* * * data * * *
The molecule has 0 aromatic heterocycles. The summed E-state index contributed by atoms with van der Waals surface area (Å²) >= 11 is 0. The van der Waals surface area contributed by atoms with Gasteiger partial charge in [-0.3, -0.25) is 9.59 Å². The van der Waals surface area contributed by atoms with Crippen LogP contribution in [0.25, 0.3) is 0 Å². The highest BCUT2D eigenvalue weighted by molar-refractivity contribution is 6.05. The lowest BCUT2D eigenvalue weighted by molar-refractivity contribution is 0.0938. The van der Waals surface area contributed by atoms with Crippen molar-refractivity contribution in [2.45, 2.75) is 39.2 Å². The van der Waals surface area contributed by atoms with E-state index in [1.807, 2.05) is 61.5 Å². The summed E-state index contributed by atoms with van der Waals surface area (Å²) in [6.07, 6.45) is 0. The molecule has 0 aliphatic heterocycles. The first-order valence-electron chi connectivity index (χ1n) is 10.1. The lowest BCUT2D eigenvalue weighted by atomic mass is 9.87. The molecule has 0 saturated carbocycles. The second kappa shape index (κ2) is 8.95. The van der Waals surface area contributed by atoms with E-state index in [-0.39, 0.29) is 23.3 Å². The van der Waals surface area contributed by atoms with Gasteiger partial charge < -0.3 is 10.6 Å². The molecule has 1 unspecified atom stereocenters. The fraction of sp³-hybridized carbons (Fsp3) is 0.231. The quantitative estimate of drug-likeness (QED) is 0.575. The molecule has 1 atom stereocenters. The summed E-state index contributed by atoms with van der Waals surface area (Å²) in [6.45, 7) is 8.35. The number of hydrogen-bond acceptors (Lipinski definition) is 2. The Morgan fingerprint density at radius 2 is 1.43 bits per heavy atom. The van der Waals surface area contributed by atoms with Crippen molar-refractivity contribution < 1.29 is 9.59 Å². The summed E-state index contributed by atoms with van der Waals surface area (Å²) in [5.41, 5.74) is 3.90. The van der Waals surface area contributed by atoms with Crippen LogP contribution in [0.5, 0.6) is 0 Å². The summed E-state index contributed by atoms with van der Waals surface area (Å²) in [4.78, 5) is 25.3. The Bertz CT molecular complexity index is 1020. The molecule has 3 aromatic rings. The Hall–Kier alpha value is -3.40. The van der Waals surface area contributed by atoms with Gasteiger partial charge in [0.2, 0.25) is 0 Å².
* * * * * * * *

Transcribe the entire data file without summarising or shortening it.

The molecule has 0 aromatic heterocycles. The summed E-state index contributed by atoms with van der Waals surface area (Å²) >= 11 is 0. The van der Waals surface area contributed by atoms with Gasteiger partial charge in [-0.3, -0.25) is 9.59 Å². The van der Waals surface area contributed by atoms with Crippen LogP contribution in [0.25, 0.3) is 0 Å². The highest BCUT2D eigenvalue weighted by molar-refractivity contribution is 6.05. The lowest BCUT2D eigenvalue weighted by molar-refractivity contribution is 0.0938. The van der Waals surface area contributed by atoms with Crippen molar-refractivity contribution in [2.45, 2.75) is 39.2 Å². The van der Waals surface area contributed by atoms with E-state index in [1.807, 2.05) is 61.5 Å². The summed E-state index contributed by atoms with van der Waals surface area (Å²) in [6.07, 6.45) is 0. The molecule has 0 aliphatic heterocycles. The first-order valence-electron chi connectivity index (χ1n) is 10.1. The lowest BCUT2D eigenvalue weighted by atomic mass is 9.87. The molecule has 0 saturated carbocycles. The second kappa shape index (κ2) is 8.95. The van der Waals surface area contributed by atoms with E-state index in [-0.39, 0.29) is 23.3 Å². The van der Waals surface area contributed by atoms with Gasteiger partial charge < -0.3 is 10.6 Å². The molecule has 1 unspecified atom stereocenters. The fraction of sp³-hybridized carbons (Fsp3) is 0.231. The quantitative estimate of drug-likeness (QED) is 0.575. The molecule has 1 atom stereocenters. The summed E-state index contributed by atoms with van der Waals surface area (Å²) in [6.45, 7) is 8.35. The number of hydrogen-bond acceptors (Lipinski definition) is 2. The Morgan fingerprint density at radius 2 is 1.43 bits per heavy atom. The van der Waals surface area contributed by atoms with Crippen molar-refractivity contribution < 1.29 is 9.59 Å². The summed E-state index contributed by atoms with van der Waals surface area (Å²) in [5.41, 5.74) is 3.90. The van der Waals surface area contributed by atoms with Crippen LogP contribution in [0.5, 0.6) is 0 Å². The summed E-state index contributed by atoms with van der Waals surface area (Å²) in [4.78, 5) is 25.3. The Bertz CT molecular complexity index is 1020. The molecule has 3 aromatic rings. The Hall–Kier alpha value is -3.40. The van der Waals surface area contributed by atoms with Gasteiger partial charge in [0.2, 0.25) is 0 Å².